Accompanying these announcements, the Government of Canada committed to greater Indigenous participation in the oversight of these energy projects, beginning with the establishment and co-development of an Indigenous Advisory and Monitoring Committee (IAMC) for each of these energy projects.
Innovation 7 was hired to review the implementation of the IAMCs and to provide direction on the continued need and possible evolution of these committees. As an organization, Innovation Seven (i7) is committed to serve as a trusted advisor for the advancement of Reconciliation through education, equitable partnerships, and socio-economic growth.
The review was intended to:
The Lines cut across several provinces and over 225 potentially impacted Indigenous nations / communities, underscoring the complexity of these large energy projects.
The project started at a time when there was high tension and distrust among the government and Indigenous Caucuses members of the two Committees. The goal of the IAMCs was to bring together Indigenous and federal leaders to provide advice to regulators and to monitor the respective pipeline projects. The committees were expected to form the basis of a new relationship between Indigenous peoples and the Government of Canada with respect to these energy projects.
Federal funding totaled $101.7 million to the IAMCs over a six-year period, from 2016-17 to 2021-22. These are two separate, distinct IAMCs – were both co-chaired by a representative of the Indigenous Caucus and NRCan. Each Committee was guided by a Terms of Reference (ToR). The review, itself, was guided by a Horizontal Working Group, which was composed of representatives of seven federal departments and agencies and eight Indigenous Caucus representatives.
The project was based on participatory research and evaluation methods, and acknowledged the asymmetrical power imbalances and systemic inequalities. The team at i7 made every attempt to address the concerns and needs of the key partners and stakeholders involved in the IAMCs and to find ways to bridge the two world views.
The review of the IAMCs found that these are indeed unique and innovative joint Indigenous and government advisory bodies that have increased Indigenous involvement in the federal monitoring and oversight of these large energy projects.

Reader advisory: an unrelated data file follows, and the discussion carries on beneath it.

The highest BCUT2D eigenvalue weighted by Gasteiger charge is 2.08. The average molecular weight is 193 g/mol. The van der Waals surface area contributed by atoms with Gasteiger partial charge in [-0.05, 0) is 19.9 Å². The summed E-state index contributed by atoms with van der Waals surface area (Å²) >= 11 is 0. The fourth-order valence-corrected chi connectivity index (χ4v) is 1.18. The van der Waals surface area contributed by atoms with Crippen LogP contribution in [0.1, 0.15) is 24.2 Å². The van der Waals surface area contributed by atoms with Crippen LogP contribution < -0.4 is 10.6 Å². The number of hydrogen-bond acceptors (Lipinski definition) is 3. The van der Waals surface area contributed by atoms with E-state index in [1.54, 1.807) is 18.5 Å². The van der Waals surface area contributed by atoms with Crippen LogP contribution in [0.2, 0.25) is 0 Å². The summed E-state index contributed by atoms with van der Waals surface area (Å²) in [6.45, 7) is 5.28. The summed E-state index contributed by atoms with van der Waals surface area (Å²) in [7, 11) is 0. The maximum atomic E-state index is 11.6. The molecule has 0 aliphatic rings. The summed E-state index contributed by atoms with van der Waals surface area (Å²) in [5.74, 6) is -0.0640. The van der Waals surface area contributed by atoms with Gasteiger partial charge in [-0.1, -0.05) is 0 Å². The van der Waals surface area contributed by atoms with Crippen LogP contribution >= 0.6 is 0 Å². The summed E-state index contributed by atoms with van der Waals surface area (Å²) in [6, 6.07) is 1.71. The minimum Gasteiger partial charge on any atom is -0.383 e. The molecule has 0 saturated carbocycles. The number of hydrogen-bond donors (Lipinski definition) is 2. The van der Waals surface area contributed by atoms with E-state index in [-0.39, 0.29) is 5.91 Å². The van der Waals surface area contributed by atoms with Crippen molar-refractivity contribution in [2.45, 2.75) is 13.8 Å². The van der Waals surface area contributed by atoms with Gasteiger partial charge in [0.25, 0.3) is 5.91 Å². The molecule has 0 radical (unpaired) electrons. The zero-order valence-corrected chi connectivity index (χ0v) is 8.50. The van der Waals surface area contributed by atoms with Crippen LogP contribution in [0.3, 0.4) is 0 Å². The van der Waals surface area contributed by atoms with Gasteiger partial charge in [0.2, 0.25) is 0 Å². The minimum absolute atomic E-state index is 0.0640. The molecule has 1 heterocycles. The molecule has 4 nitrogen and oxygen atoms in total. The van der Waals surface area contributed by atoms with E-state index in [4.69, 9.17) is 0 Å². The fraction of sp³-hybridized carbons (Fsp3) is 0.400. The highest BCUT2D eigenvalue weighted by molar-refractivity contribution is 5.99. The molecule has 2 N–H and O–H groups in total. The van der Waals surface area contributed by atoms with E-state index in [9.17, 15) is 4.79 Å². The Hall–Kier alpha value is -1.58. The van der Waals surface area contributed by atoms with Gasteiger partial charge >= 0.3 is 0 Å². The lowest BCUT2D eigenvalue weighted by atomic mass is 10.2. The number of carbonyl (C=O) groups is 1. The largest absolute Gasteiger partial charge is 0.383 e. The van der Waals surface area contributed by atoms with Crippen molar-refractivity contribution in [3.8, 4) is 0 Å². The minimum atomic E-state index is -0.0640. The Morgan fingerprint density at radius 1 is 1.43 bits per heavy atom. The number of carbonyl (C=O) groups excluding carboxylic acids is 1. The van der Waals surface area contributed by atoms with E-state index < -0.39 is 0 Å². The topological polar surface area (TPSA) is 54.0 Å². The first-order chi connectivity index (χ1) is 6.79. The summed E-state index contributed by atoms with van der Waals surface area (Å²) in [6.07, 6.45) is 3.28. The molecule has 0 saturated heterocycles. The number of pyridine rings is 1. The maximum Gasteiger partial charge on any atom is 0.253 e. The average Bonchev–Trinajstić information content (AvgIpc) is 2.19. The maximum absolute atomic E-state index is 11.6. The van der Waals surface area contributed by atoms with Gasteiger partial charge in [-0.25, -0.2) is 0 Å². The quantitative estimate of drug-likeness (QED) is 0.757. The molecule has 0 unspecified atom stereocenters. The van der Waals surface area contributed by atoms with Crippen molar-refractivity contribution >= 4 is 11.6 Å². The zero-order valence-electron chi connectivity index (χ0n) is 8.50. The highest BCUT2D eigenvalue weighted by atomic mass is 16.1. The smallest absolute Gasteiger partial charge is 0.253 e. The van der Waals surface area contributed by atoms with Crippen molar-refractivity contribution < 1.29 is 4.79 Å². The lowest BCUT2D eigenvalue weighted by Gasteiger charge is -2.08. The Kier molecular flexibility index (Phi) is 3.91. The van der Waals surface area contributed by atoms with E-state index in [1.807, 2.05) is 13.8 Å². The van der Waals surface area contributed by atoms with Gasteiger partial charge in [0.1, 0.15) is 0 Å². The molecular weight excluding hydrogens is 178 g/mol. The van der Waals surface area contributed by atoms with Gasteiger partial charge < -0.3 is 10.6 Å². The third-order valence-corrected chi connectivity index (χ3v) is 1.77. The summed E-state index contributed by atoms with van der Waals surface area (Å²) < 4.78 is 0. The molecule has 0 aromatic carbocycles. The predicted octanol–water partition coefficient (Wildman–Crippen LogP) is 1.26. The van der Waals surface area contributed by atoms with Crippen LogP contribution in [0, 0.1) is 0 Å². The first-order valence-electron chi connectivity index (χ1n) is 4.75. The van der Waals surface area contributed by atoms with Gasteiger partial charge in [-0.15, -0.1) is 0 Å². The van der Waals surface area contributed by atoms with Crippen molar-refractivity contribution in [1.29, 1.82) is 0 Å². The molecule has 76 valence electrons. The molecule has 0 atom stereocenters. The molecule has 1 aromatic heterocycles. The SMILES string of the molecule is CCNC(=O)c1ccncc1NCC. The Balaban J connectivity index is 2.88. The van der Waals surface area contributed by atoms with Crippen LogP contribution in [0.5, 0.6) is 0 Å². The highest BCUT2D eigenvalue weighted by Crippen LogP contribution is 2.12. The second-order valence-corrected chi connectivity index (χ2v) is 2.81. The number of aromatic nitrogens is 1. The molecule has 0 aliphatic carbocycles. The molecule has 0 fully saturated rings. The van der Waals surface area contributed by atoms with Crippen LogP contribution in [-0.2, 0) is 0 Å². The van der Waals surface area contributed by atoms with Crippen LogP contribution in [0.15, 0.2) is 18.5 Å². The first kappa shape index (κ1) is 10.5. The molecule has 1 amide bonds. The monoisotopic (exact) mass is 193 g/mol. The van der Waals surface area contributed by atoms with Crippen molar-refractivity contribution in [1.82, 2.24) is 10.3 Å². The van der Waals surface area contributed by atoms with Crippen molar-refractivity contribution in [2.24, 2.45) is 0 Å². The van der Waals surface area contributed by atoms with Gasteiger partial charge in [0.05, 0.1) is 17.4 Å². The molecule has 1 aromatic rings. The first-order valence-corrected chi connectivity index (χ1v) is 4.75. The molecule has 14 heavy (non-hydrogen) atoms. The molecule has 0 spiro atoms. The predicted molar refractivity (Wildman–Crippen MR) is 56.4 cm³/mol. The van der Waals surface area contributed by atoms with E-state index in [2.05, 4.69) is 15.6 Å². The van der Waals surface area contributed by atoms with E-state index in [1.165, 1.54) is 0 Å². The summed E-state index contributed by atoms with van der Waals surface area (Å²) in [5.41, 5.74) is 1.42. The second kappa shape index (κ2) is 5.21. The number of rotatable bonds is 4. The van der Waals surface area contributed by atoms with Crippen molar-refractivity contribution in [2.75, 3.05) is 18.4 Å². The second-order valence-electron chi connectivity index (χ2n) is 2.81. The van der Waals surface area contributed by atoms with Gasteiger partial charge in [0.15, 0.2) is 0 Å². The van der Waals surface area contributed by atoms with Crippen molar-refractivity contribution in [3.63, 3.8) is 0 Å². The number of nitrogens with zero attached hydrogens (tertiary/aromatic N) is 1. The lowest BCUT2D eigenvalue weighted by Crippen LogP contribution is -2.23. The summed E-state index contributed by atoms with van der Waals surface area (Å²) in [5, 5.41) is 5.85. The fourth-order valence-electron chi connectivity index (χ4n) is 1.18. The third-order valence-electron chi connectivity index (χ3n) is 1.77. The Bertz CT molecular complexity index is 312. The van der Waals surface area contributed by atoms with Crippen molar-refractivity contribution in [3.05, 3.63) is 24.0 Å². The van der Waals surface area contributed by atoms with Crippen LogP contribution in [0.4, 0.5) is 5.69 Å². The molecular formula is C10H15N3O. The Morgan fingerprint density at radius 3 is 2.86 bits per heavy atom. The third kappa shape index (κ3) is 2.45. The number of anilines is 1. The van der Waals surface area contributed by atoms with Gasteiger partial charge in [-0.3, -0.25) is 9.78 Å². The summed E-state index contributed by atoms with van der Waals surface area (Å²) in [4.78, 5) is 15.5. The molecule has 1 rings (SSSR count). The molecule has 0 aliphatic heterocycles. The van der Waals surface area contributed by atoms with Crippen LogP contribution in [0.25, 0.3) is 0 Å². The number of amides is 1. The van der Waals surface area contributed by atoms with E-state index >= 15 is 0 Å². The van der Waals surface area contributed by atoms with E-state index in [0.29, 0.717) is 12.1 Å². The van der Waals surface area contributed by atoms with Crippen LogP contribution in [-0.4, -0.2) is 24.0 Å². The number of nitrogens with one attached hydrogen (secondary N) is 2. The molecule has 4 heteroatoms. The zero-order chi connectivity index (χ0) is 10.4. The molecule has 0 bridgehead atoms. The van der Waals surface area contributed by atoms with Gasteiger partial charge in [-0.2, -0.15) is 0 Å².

The report findings were supported by committee members. The assessment was able to demonstrate how the co-development process was essential to developing the Committees through the initial team storming phase*.
However, COVID-19 and the lack of opportunity to meet in person; governance; and limitations related to funding contributed to declining trust and overall Committee functioning.
The review identified the lack of understanding of the two worldviews, vastly different ways of doing business and the ability to integrate Indigenous ways of knowing into Committee practices as contributing to different expectations/vision even in light of the fact that the ToRs were co-developed.
Recommendations were made to support the continued improvement and evolution of the IAMCs, for which a management response and action plan is now being co-developed by federal and Indigenous leaders responsible for the IAMCs. It also included recommendations to inform future joint Indigenous and government governance bodies.
The Committees started out positively, very much focused on co-development and collaboration on these complex issues. However, they were challenged to build sustainable, trust-based, respectful relationships. More work is needed to bridge the different world views and experiences of all players.
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I7 adheres to this Code of Conduct, which guides its consultants’ and researchers’ activities.
They also adhere to research ethics, particularly the First Nations Information and Governance Centre’s First Nations principles of Ownership, Control, Access, and Possession.
*Tuckman identified 4 typical stages of team development: Forming, Storming, Norming and Performing.